In 1541 Prince Palatine, the Arch-Bishop Duke Ernst of Bavaria, a great lover of the secret art of alchemy, invited Paracelsus to visit him in Salzburg, where soon after he died from natural causes on the 23rd of September 1541.  Some believe he was poisoned or killed by assassins hired by the disgruntled medical establishment fearing he was about to make a come back to popularity, but this has never been proven.  As he requested in his last will and testament, a requiem Mass was perform at his funeral and he was buried in the cemetery of St. Sebastian.

 

Paracelsus, while ostracised for most of his life (much of it by his own doing) was a man before his time, a genius that society could little understand.  His legacy was his encouragement to research, observe and experiment, which revolutionized many archaic medical methods.  He was among the first to write scientific books for the public, and a complete edition of his works appeared “in Latin” in 1589.  During his own time he identified the characteristics of numerous diseases such as silicosis, goitre and syphilis, and used ingredients such as opium, sulphur and mercury compounds to counter them.  He is also credited with successfully treating gout, leprosy and ulcers with mercury.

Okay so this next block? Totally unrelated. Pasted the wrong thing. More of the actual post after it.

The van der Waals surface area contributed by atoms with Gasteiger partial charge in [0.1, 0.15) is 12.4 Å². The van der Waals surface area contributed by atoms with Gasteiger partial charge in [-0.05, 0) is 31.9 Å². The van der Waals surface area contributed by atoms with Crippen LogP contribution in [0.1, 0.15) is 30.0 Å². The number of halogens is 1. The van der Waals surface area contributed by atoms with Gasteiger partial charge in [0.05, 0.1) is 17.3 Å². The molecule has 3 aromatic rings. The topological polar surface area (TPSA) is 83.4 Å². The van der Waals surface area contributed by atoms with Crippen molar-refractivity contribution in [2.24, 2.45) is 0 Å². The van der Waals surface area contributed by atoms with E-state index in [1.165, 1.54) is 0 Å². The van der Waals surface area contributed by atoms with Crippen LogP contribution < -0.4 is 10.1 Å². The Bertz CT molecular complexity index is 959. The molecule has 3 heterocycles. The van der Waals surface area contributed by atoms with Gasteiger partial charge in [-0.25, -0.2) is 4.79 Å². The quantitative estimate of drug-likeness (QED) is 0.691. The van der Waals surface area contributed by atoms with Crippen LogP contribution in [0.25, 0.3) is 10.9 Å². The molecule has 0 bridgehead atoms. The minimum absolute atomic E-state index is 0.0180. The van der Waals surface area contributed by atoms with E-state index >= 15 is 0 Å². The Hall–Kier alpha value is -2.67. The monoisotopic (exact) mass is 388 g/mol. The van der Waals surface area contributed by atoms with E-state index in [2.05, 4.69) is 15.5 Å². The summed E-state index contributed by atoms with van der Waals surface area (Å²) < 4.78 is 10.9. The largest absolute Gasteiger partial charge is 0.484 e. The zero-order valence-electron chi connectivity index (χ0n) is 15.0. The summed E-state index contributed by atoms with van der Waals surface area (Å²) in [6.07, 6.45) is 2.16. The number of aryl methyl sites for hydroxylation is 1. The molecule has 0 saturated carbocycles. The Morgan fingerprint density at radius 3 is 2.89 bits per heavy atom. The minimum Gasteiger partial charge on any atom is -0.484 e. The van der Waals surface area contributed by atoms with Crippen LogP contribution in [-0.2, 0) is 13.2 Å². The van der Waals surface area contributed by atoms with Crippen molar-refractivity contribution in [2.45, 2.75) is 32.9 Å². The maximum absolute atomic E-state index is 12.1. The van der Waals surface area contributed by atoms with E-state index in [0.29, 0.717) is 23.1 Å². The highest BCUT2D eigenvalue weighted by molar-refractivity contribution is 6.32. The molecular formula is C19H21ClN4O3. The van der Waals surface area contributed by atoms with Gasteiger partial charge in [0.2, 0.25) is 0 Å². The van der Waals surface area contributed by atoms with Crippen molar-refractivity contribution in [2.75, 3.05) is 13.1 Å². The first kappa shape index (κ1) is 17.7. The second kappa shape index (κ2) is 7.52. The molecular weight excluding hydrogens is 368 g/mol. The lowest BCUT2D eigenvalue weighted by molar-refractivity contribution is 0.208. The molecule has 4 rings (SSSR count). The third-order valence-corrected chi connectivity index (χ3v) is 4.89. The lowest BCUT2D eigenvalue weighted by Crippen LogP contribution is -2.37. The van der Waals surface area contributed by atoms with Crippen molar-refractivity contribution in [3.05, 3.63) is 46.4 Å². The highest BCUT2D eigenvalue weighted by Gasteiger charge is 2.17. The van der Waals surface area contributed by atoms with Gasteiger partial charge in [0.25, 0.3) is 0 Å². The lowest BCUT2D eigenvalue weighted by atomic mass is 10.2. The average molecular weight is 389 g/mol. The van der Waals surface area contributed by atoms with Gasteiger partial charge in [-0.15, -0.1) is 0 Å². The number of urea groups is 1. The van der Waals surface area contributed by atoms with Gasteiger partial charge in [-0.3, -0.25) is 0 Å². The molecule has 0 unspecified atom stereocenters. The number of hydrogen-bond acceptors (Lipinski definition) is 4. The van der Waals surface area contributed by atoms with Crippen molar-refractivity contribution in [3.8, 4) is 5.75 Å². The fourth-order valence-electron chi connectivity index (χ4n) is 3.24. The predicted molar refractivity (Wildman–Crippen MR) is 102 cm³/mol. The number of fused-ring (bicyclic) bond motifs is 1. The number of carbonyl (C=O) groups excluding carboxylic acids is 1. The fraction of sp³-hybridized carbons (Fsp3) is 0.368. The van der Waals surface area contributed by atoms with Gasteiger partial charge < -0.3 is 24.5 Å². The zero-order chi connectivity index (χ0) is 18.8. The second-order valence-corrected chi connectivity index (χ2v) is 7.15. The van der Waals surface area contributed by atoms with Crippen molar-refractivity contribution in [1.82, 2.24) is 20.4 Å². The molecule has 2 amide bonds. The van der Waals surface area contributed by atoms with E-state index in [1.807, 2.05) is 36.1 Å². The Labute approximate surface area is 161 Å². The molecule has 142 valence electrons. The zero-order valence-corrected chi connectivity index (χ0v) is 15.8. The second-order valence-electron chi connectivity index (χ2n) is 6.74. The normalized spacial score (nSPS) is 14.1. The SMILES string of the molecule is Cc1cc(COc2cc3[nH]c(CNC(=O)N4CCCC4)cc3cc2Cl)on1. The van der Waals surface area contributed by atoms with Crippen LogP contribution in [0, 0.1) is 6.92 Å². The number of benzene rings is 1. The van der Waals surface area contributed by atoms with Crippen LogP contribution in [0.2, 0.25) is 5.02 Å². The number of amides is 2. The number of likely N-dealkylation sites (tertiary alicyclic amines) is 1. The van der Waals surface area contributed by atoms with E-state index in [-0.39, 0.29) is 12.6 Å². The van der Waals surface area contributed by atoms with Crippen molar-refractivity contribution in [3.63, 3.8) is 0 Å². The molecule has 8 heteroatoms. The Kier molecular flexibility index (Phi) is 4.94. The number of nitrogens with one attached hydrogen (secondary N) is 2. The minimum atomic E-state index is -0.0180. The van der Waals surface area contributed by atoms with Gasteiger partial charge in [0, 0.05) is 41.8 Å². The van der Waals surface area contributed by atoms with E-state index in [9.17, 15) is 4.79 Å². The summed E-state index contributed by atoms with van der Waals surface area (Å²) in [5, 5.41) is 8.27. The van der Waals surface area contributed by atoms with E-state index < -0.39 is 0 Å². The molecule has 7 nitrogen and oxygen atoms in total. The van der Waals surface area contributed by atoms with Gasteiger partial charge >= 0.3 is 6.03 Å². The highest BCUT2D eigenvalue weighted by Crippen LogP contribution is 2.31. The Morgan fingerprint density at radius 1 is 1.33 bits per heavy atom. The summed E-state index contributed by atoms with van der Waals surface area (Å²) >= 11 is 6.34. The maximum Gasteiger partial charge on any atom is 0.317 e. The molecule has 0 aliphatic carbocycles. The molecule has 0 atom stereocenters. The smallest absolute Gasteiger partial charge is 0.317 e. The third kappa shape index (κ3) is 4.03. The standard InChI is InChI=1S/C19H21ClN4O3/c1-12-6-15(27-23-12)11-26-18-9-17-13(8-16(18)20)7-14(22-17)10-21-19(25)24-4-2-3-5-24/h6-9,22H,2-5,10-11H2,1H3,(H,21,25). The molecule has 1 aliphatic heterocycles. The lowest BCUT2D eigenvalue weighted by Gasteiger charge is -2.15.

Through experimentation Paracelsus sought to improve pharmacy and therapeutic methods, and developed techniques for the first production of laudanum.  Many of his remedies were based on the alchemical belief that “like cures like”, an early form of homoeopathy.  Although his writings contained elements of alchemy and magic, his methods freed-up the medical thinking of his time and enabled it to take on a more scientific course.  In his own words Paracelsus wrote:  Many have said of alchemy, that it is for the making of gold and silver.  For me such was not the aim, but to consider only what virtue and power may lie in medicines”.

 

His motto throughout his life was:  “alterius non sit qui suus esse potest”, which means:  “let no man belong to another that can belong to himself”.

 

Sources:

 

The Encyclopedia of Witches &Witchcraft  - By Rosemary Ellen Guiley

Microsoft ® Encarta ® 2006. © 1993-2005 Microsoft Corporation. All rights reserved

http://www.themystica.com/mystica/articles/p/paracelsus.html

http://www.alchemylab.com/paracelsus.htm

http://www.newadvent.org/cathen/11468a.htm

Written and compiled on the 07th December 2007  ©  George Knowles